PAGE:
Success Stories - Alaniz Vineyard
"You don’t have to start big, you can begin with as little as you want." - Raul Ramirez, Soil Conservationist
Rodolfo Alaniz (right) and his son Rudy applied oil to their unpaved farm roads to reduce dust problems in their vineyard.
Rodolfo Alaniz and his son Rudy had been in the trucking business for several years when an opportunity came up to buy land and start farming. They acquired a 133-acre vineyard in Arvin, Calif. and now grow raisins and table grapes.
They wanted to do something about the dust generated by their farm operation to prevent the particulate matter being released into the air. The State of California and the Environmental Protection Agency now require San Joaquin Valley farmers to suppress dust in their farm operations, which has been identified as a contributor to asthma and other medical ailments.
The family contacted the USDA-Natural Resources Conservation Service (NRCS) and learned about its Environmental Quality Incentives Program (EQIP). This program provides funds on a cost-share basis to growers who want help controlling the pollution. The advice the Alaniz Family received was to oil their unpaved farm roads.
"They didn’t have a lot of money so they concentrated on oiling those roads around their equipment yard and those that are adjacent to county roads," said Soil Conservationist Raul Ramirez. "You don’t have to start big, you can begin with as little as you want."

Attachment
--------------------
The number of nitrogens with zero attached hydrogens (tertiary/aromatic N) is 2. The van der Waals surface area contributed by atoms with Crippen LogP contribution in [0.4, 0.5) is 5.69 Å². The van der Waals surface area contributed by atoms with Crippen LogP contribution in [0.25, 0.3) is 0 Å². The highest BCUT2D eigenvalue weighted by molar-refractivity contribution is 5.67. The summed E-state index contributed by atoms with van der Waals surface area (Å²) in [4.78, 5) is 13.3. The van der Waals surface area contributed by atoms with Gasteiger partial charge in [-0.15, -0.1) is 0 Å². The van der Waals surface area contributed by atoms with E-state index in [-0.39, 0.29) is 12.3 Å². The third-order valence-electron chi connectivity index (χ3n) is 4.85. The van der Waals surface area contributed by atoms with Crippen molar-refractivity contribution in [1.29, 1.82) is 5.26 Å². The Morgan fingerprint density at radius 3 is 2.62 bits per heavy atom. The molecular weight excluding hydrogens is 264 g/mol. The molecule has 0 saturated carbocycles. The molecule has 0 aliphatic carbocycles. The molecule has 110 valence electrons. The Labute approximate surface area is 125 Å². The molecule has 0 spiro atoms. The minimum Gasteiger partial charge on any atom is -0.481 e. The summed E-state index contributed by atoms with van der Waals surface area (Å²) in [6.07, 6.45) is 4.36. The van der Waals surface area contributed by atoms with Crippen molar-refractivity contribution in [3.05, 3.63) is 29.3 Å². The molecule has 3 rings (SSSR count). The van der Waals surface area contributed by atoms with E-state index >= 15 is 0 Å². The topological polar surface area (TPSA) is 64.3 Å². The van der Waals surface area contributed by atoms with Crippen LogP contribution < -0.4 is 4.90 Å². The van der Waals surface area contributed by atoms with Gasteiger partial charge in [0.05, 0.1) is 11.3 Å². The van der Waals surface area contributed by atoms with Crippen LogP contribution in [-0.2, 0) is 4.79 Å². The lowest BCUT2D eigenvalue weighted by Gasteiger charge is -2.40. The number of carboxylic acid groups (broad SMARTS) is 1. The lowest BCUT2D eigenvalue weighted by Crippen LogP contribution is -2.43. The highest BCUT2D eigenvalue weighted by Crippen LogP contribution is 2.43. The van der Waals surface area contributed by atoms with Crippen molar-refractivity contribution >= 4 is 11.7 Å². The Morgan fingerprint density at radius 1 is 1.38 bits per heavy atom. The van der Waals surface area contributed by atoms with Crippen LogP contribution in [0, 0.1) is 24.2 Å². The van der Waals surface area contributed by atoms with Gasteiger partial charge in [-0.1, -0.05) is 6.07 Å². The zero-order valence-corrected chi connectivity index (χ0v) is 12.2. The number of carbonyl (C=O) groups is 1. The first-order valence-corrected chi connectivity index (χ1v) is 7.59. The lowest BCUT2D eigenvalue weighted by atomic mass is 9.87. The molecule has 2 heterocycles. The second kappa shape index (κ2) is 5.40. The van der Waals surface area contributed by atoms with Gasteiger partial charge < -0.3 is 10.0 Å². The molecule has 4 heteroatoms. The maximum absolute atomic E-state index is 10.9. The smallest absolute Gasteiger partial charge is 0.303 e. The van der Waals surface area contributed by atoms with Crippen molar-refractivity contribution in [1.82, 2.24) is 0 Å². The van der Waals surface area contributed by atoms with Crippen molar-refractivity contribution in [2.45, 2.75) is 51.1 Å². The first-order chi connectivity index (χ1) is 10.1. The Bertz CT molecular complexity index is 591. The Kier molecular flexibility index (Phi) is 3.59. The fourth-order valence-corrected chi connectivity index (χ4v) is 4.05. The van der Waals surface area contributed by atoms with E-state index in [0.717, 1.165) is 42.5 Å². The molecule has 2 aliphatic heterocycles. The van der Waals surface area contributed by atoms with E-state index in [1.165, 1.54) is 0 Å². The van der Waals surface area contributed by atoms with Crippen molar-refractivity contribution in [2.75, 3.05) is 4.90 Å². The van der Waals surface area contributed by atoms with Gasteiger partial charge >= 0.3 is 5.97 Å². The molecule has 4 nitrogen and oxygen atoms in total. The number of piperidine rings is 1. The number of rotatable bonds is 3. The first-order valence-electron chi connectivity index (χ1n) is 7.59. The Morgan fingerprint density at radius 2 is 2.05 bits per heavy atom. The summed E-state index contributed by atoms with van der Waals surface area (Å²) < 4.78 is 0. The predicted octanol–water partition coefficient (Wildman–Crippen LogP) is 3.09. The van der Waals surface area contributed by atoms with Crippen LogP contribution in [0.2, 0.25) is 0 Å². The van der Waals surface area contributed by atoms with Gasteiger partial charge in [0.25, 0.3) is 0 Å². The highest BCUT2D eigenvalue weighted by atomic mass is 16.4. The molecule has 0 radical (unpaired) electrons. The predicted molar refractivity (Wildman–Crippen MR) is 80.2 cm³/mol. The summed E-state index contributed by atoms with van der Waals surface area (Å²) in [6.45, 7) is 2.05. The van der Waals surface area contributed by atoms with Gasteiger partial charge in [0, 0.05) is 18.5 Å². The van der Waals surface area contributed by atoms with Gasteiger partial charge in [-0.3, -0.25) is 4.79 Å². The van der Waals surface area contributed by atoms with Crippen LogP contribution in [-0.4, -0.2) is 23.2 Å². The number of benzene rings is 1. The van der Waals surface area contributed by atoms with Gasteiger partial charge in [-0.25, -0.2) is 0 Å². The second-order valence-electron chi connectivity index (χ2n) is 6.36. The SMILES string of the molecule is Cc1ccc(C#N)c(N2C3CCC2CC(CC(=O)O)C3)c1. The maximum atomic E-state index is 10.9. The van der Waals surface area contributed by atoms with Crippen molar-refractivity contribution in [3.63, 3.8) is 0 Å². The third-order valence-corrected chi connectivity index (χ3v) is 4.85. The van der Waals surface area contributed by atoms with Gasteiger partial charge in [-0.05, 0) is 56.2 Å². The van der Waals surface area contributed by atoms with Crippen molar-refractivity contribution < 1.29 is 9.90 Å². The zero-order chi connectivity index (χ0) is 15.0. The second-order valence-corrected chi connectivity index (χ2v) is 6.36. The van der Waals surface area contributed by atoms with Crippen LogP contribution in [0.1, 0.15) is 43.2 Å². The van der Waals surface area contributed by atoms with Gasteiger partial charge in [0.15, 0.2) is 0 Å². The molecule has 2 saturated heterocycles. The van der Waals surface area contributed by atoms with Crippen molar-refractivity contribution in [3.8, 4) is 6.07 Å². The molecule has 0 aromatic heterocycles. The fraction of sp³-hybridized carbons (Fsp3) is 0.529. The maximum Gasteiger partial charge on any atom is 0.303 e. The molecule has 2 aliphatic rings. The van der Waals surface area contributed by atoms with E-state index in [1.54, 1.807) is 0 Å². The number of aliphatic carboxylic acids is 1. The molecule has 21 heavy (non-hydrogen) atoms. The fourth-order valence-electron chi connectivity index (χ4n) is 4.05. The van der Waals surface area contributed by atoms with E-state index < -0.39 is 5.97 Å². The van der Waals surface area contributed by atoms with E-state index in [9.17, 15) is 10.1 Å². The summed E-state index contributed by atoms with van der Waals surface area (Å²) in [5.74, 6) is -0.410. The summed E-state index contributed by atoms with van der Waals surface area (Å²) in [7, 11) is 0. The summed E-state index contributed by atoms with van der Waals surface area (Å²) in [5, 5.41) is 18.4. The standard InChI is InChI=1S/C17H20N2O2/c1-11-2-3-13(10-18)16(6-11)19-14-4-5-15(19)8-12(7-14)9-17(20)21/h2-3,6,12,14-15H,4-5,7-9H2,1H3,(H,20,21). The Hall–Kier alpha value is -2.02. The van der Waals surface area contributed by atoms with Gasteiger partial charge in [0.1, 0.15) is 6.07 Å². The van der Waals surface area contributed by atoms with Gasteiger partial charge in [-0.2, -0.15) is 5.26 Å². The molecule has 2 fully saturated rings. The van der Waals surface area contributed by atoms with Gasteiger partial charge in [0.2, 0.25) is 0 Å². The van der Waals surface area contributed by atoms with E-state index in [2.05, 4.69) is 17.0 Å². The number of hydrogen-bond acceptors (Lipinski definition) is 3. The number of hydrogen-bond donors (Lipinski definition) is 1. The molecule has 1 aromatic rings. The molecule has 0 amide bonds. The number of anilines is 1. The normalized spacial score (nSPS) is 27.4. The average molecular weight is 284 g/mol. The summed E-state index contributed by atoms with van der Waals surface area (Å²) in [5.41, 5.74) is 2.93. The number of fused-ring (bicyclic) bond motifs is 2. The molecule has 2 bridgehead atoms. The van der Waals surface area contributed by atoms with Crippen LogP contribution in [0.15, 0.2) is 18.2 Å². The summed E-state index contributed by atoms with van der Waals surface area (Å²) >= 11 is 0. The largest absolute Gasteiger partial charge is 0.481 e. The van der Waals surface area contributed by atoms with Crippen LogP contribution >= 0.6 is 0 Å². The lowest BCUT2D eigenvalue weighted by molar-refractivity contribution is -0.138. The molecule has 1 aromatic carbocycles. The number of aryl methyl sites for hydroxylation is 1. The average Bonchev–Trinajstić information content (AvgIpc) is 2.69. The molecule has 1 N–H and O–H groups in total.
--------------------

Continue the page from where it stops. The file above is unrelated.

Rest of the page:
With proper maintenance, oil applied to an unpaved farm road could last five years or more.
NRCS provided the family technical assistance about how to prepare their roads and the rate of oil to be applied. Ramirez says if they maintain it properly, the oil treatment should last five years or more.
"We’re trying to develop a long-term relationship with them so they’ll continue to seek out our service after their EQIP contract expires and to put out the word that they’re satisfied with our help," concluded Ramirez.
Ramirez believes the Alaniz Family will be repeat customers. They plan to continue with road oil treatments, and next year, they want to apply for a micro-irrigation system, which will bring water to their grapes more efficiently.
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